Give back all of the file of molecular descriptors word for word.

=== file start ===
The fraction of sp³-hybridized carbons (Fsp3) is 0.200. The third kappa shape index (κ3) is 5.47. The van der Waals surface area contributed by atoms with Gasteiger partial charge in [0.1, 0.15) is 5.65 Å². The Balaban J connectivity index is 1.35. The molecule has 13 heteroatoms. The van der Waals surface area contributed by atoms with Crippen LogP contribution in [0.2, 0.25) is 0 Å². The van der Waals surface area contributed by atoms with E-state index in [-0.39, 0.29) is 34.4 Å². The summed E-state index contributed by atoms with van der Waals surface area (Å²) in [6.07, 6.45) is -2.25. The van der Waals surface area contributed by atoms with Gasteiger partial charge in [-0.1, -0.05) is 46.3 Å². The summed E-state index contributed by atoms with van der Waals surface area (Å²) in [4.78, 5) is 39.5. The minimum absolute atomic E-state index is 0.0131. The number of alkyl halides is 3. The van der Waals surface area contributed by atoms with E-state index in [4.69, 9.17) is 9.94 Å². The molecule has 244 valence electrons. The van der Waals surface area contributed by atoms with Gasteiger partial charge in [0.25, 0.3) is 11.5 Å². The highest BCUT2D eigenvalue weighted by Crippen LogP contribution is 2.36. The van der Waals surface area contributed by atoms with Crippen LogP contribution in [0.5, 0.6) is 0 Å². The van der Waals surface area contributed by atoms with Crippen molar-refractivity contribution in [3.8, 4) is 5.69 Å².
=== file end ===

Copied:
The fraction of sp³-hybridized carbons (Fsp3) is 0.200. The third kappa shape index (κ3) is 5.47. The van der Waals surface area contributed by atoms with Gasteiger partial charge in [0.1, 0.15) is 5.65 Å². The Balaban J connectivity index is 1.35. The molecule has 13 heteroatoms. The van der Waals surface area contributed by atoms with Crippen LogP contribution in [0.2, 0.25) is 0 Å². The van der Waals surface area contributed by atoms with E-state index in [-0.39, 0.29) is 34.4 Å². The summed E-state index contributed by atoms with van der Waals surface area (Å²) in [6.07, 6.45) is -2.25. The van der Waals surface area contributed by atoms with Gasteiger partial charge in [-0.1, -0.05) is 46.3 Å². The summed E-state index contributed by atoms with van der Waals surface area (Å²) in [4.78, 5) is 39.5. The minimum absolute atomic E-state index is 0.0131. The number of alkyl halides is 3. The van der Waals surface area contributed by atoms with E-state index in [4.69, 9.17) is 9.94 Å². The molecule has 244 valence electrons. The van der Waals surface area contributed by atoms with Gasteiger partial charge in [0.25, 0.3) is 11.5 Å². The highest BCUT2D eigenvalue weighted by Crippen LogP contribution is 2.36. The van der Waals surface area contributed by atoms with Crippen LogP contribution in [0.5, 0.6) is 0 Å². The van der Waals surface area contributed by atoms with Crippen molar-refractivity contribution in [3.8, 4) is 5.69 Å².